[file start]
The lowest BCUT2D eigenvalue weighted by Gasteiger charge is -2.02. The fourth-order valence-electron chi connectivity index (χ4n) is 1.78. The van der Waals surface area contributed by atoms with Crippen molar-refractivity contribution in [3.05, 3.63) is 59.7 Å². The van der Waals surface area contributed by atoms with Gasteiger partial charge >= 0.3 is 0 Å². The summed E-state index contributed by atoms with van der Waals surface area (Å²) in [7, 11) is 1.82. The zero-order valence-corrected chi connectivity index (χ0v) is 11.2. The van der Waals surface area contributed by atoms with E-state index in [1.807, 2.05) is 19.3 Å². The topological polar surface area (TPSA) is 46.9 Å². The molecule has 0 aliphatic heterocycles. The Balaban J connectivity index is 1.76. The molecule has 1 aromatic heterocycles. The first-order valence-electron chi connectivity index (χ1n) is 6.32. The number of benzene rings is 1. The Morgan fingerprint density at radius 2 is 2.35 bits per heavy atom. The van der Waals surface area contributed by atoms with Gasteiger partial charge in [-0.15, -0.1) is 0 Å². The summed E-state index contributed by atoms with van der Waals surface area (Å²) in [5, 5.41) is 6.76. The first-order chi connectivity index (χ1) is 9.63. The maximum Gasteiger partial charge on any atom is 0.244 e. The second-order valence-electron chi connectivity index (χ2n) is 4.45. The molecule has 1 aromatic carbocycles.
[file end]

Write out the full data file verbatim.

The lowest BCUT2D eigenvalue weighted by Gasteiger charge is -2.02. The fourth-order valence-electron chi connectivity index (χ4n) is 1.78. The van der Waals surface area contributed by atoms with Crippen molar-refractivity contribution in [3.05, 3.63) is 59.7 Å². The van der Waals surface area contributed by atoms with Gasteiger partial charge >= 0.3 is 0 Å². The summed E-state index contributed by atoms with van der Waals surface area (Å²) in [7, 11) is 1.82. The zero-order valence-corrected chi connectivity index (χ0v) is 11.2. The van der Waals surface area contributed by atoms with E-state index in [1.807, 2.05) is 19.3 Å². The topological polar surface area (TPSA) is 46.9 Å². The molecule has 0 aliphatic heterocycles. The Balaban J connectivity index is 1.76. The molecule has 1 aromatic heterocycles. The first-order valence-electron chi connectivity index (χ1n) is 6.32. The number of benzene rings is 1. The Morgan fingerprint density at radius 2 is 2.35 bits per heavy atom. The van der Waals surface area contributed by atoms with Gasteiger partial charge in [-0.15, -0.1) is 0 Å². The summed E-state index contributed by atoms with van der Waals surface area (Å²) in [5, 5.41) is 6.76. The first-order chi connectivity index (χ1) is 9.63. The maximum Gasteiger partial charge on any atom is 0.244 e. The second-order valence-electron chi connectivity index (χ2n) is 4.45. The molecule has 1 aromatic carbocycles.